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Pennsylvania personal injury lawyer: More accidents may be tied to GM faulty ignition switch

Marion MunleyIn what the New York Times reported as the most concrete movement yet that GM intended to compensate victims and their families, the lawyer hired by GM to determine compensation of victims of GM cars with faulty ignition switches met last week with lawyers representing hundreds of people and their families who claim they were affected by accidents involving the vehicles.

This may mean that that the potential number of those affected is much larger than the 13 deaths and 32 crashes that GM has previously admitted are linked to the faulty ignition. The Los Angeles Times reported in March that there could be as many as 303 deaths linked to those faulty ignition switches. This was based on a new report commissioned by the Center for Auto Safety, an independent watchdog group. GM vigorously challenged the report, stating that other issues could also have caused the 303 deaths.

Kenneth Feinberg, the lawyer hired by GM, is expected to come up with determining factors for eligibility for claims and also with a formula for compensating victims based on emotional distress and suffering. Feinberg previously oversaw compensation funds related to the 9/11 attacks, the BP oil spill, and the Boston Marathon bombing.

Feinberg told The New York Times that the main goal of the session was to hear what lawyers had to say, not to negotiate. On April 24, GM chief executive officer Marry Barra said she expected to receive Feinberg’s recommendations within 45 days.

GM recalled millions of cars in February and March for faulty ignition switches that can move from the “run” to “accessory” or “off” position while driving, causing drivers to lose power steering and air bags not to deploy in crashes.

In addition to facing pending litigation from victims and their families, GM is also being investigated by the Justice Department, Congress, federal highway safety regulators, a group of state attorneys general and the Securities and Exchange Commission for it’s failure to recall cars with the defective switch sooner.

Just how long has GM known about this problem? CNN reported that GM engineers experienced problems with the mechanism that was supposed to hold the ignition key in place in Saturn Ions as early as 2001. An internal report indicated that the problem was solved when the switch was designed.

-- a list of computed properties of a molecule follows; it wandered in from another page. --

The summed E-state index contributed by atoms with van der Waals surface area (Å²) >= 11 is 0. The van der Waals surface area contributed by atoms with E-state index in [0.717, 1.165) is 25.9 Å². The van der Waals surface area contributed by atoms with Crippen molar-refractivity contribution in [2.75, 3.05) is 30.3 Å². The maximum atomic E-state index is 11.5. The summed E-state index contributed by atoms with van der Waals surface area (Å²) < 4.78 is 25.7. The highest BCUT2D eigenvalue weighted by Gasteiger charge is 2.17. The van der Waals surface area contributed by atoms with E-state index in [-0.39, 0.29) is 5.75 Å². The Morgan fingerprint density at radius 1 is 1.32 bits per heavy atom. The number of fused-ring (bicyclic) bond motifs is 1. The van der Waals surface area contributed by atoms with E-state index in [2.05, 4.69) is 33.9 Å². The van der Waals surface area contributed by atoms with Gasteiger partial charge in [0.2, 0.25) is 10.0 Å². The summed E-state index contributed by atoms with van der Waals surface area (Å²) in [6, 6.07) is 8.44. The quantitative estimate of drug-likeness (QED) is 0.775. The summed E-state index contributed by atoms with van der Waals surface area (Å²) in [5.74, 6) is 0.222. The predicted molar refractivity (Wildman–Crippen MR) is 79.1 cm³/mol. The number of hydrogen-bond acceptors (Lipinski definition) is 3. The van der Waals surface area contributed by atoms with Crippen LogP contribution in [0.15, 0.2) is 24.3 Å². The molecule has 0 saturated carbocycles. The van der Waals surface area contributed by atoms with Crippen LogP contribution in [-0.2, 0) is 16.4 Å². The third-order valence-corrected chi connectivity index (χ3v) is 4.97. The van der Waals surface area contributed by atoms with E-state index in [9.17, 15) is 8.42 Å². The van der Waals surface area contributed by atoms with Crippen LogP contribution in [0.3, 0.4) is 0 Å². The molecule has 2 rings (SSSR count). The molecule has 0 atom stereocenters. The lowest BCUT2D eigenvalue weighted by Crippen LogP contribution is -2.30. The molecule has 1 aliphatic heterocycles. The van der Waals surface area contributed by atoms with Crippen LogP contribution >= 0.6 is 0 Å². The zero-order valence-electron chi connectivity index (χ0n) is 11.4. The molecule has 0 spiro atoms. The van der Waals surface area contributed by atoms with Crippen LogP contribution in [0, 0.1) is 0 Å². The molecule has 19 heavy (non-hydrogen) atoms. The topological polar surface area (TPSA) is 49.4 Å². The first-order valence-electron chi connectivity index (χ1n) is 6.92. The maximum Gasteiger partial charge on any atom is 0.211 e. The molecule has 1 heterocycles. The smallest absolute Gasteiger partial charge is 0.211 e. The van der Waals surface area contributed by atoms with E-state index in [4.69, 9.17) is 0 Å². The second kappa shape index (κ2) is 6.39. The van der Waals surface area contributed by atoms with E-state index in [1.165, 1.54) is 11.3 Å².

In 2003, a GM service technician saw a Saturn Ion stall while being driven with several other keys on the key ring, reporting that the additional weight of the keys had worn out the ignition switch.

In 2004, a GM engineer bumped the key in a Chevrolet Cobalt during testing, causing it to abruptly lose power.

In 2005, GM received more reports of Chevrolet Cobalts losing power when the keys are accidentally bumped or moved out of the run position.

In 2006, Delphi, the company that makes the switch, proposed an ignition design change, which was approved and put into production. Apparently, the part number was not changed, so most of the automaker’s employees were not aware of the fix.

In 2007, GM began installing the new, redesigned switch on 2007 model year cars. That same year, GM learned of a fatal 2005 Cobalt crash in which the airbags did not deploy. By the end of the year, GM is aware of 10 Cobalt fatalities where the airbags did not deploy. An NHTSA official wanted to open an investigation at this time, but was blocked by others at the NHTSA.

In 2011, a new investigation was opened into front crashes of Cobalts and Pontiac G5s where airbags did not deploy.

In 2012, engineers noticed all crashes with the ignition switch out of “run” only happened in cars from 2007 model year and earlier.

In 2013, GM hired outside engineers to conduct an assessment of ignition switches from cars made before and after 2007. A GM committee is asked to consider a recall of Chevrolet Cobalt and Pontiac G5 cars from the 2007 model year and early.

In early February 2014, GM finally initiated a recall on about 800,000 Cobalt and Pontiac G5 cars. Later that month, GM added 600,000 Chevrolet HHR, Pontiac Solstice, Saturn Ion and Saturn Sky vehicles to the recall.

At the end of February 2014, US auto safety regulators announced they are investigating whether GM responded to the ignition switch problem quickly enough, and in March, the Justice Department launched a criminal investigation into the problem.

In late March, GM expanded the ignition switch recall to add 824,000 cars sold in the United States between 2008 and 2011, which increased the recall to include 2.6 million cars worldwide.

If you have been injured in an accident involving a Chevrolet Cobalt or another GM vehicle, call Pennsylvania personal injury lawyer, Marion Munley, at Munley Law at 855-866.5529. Munley Law will fight for your rights!

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